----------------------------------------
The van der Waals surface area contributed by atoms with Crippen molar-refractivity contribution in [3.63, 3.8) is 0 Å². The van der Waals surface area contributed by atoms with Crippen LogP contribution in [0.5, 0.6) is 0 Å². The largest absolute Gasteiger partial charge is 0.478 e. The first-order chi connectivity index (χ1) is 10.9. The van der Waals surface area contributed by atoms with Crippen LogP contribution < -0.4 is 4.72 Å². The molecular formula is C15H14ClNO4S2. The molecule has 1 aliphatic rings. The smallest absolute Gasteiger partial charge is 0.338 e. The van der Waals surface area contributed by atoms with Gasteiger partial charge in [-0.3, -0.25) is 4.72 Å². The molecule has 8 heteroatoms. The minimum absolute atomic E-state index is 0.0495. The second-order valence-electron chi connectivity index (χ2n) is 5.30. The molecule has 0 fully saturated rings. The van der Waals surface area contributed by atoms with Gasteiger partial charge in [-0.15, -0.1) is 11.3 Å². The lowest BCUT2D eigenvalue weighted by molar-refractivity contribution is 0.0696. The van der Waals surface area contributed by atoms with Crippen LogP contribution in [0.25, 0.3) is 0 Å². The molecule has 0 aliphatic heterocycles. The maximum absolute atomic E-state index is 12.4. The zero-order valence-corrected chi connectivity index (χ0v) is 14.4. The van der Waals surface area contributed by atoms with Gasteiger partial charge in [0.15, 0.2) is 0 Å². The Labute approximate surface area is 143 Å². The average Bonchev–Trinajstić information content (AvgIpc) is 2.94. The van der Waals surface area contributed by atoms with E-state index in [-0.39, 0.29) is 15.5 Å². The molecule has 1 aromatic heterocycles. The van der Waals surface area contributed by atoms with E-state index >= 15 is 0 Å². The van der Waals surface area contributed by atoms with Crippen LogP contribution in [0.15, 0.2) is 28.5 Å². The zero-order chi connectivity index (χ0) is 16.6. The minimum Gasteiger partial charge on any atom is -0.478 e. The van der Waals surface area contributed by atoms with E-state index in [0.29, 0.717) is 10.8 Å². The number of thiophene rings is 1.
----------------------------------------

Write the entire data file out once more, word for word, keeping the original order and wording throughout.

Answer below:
The van der Waals surface area contributed by atoms with Crippen molar-refractivity contribution in [3.63, 3.8) is 0 Å². The van der Waals surface area contributed by atoms with Crippen LogP contribution in [0.5, 0.6) is 0 Å². The largest absolute Gasteiger partial charge is 0.478 e. The first-order chi connectivity index (χ1) is 10.9. The van der Waals surface area contributed by atoms with Crippen LogP contribution < -0.4 is 4.72 Å². The molecular formula is C15H14ClNO4S2. The molecule has 1 aliphatic rings. The smallest absolute Gasteiger partial charge is 0.338 e. The van der Waals surface area contributed by atoms with Gasteiger partial charge in [-0.3, -0.25) is 4.72 Å². The molecule has 8 heteroatoms. The minimum absolute atomic E-state index is 0.0495. The second-order valence-electron chi connectivity index (χ2n) is 5.30. The molecule has 0 fully saturated rings. The van der Waals surface area contributed by atoms with Gasteiger partial charge in [-0.15, -0.1) is 11.3 Å². The lowest BCUT2D eigenvalue weighted by molar-refractivity contribution is 0.0696. The van der Waals surface area contributed by atoms with Crippen LogP contribution in [0.25, 0.3) is 0 Å². The molecule has 0 aliphatic heterocycles. The maximum absolute atomic E-state index is 12.4. The zero-order valence-corrected chi connectivity index (χ0v) is 14.4. The van der Waals surface area contributed by atoms with Gasteiger partial charge in [0.15, 0.2) is 0 Å². The Labute approximate surface area is 143 Å². The average Bonchev–Trinajstić information content (AvgIpc) is 2.94. The van der Waals surface area contributed by atoms with E-state index in [-0.39, 0.29) is 15.5 Å². The molecule has 1 aromatic heterocycles. The van der Waals surface area contributed by atoms with E-state index >= 15 is 0 Å². The van der Waals surface area contributed by atoms with Crippen LogP contribution in [0.15, 0.2) is 28.5 Å². The zero-order chi connectivity index (χ0) is 16.6. The minimum Gasteiger partial charge on any atom is -0.478 e. The van der Waals surface area contributed by atoms with E-state index in [0.29, 0.717) is 10.8 Å². The number of thiophene rings is 1.